The Gestapo was run by Himmler they were two separate organizations

    The Gestapo were to Hitler what the Secret Service is to POTUS, and they got their kicks out of torturing and executing British and allied spies among other things, not that the US SS and the Nazi SS have anything in common. 🙂

  5. Using the term ‘Gestapo’ seems to be a similar tactic to calling Climate Change Skeptics ‘deniers’.

    • Sorry, Margie. I don’t understand the analogy. Maybe I’m just getting tired.

      • Then perhaps my analogy is completely off base!
        Climate Change activists are demanding punishment for those they call “deniers,” consciously linking them to being equivalent to those who deny the Holocaust.

        • Oh, now I see. Well, I don’t have much use for either group as I think both are being willfully ignorant, denying/ignoring reality to suit their own agendas. But I don’t think any punishment is in order for either. And I don’t think using the term “gestapo tactics” amounts to a denial of the Holocaust or anything llike that. Most people are well aware it happened, and using an adjective that has evolved from 70 years ago doesn’t equate to calling someone a Gestapo soldier.

  6. Using Trump’s campaign definition of “gestapo-like tactics”, I wouldn’t be surprised if Trump campaign thinks that Blitzer’s questioning of Pierson also counts as “gestapo-like tactics”.

  7. The Trump campaign is nothing, if not hyper-hyberbolic. And wait until it moves to warp speed.

    The orthodox Jews in NYC have strong ties with many in the religious evangelical right who strongly support Israel politically, as well as economically via Holy Land Tourism.

    Suggesting the Cruz campaign is capable of using Gestapo tactics leads any conversation when a Christian leader approaches the orthodox community for the support of the junior Senator’s run. Voter suppression, or a Kasich vote helps Trump in district voting. And the Gestapo kerfuffle helps schism Cruz’s tentative born again supporters. ( Tentative.. due to rumors Ted may be a pentecostal)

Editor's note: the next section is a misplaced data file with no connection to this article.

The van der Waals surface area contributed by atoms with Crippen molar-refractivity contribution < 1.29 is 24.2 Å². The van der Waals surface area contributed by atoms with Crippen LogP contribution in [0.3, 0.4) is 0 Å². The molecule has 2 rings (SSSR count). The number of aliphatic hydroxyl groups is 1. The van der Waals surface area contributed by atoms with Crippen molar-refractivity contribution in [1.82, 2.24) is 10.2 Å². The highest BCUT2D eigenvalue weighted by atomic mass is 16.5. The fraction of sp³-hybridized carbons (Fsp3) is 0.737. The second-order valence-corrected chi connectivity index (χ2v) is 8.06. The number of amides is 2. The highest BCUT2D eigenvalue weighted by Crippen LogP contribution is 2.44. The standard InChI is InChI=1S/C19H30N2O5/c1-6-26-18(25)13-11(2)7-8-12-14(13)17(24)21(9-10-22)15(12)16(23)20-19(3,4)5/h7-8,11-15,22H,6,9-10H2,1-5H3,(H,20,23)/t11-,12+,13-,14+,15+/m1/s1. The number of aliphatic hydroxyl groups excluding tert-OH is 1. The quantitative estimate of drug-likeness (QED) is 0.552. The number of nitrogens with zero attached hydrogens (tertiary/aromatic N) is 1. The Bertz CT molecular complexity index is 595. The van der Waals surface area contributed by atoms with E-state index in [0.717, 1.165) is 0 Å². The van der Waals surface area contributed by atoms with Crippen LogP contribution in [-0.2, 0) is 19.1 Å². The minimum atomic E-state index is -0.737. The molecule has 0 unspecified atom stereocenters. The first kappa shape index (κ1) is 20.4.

And the Spox gave up the pox when she dead-paned… where we’re you Wolf when the Donald was being fingered as the Fuehrer. Going all Gestapo on Ted helps inoculate further comparisons to a CEO’s tendency to address it all as an Authoritarian. That hammer seeing all as a nail thing.

    All that said, I side with Blitzer. Gestapo evokes a far different feel for garnering political power than the hardcore days of the Daley Machine, or even the apex of Boss Tweed and Tammany Hall. The Third Reich tactics at acquiring and exercising power should not be so minimized and misperceived as equal in anyway to a third rate POTUS run by a first term U.S. Senator.

    And I could probably get about six million plus souls to agree with me.

    (Not counting the many millions more combatants.)

    Regards,
    Doug

    • I’m guessing warp speed comes at the convention when they don’t give Trump the nomination on the first ballot. Dunno how much more of him I can take.

      As for Blitzer, I think he made his point the first couple of times he asked the question. I’m all for journalists pressing for answers when the interviewee is being evasive. But after about the third time, he started looking a bit ridiculous. She’d answered the question adequately and obviously wasn’t going to let him put words in her mouth. As much as I dislike her, I think she handled this well.

  8. Gestapo is a useful and meaningful word to me. It comes from the German, “Geheime Staatspolizei”, meaning secret state police, so I agree with most commenters here that it was misused in this case. Personally, it is no more offensive to me than is the word, “communist”, although I must admit that individual words do carry emotive baggage, depending on one’s education. Hmm. I wonder if most young people understand the history behind the word?

    • I can’t speak for young people per se, but my son and I discussed it at some length and both think “gestapo” has evolved into a lowercase, generic adjective or noun like “communist.” A good parallel, I think. Thanks for mentioning it.

  9. “Gestapo” is a proper name. Merriam-Webster presently are claiming it means “a secret-police organization employing underhanded and terrorist methods against persons suspected of disloyalty”

    My name is Robert. If the word gestapo is ever offensive, then the first name on my birth certificate is an affront in perpetuity.

    -Robert Clyde Cox ;-)=

  10. Pied… It’s rational, thoughtful discussions like this that keep me interested.

"Opinion is the medium between knowledge and ignorance." ~ Plato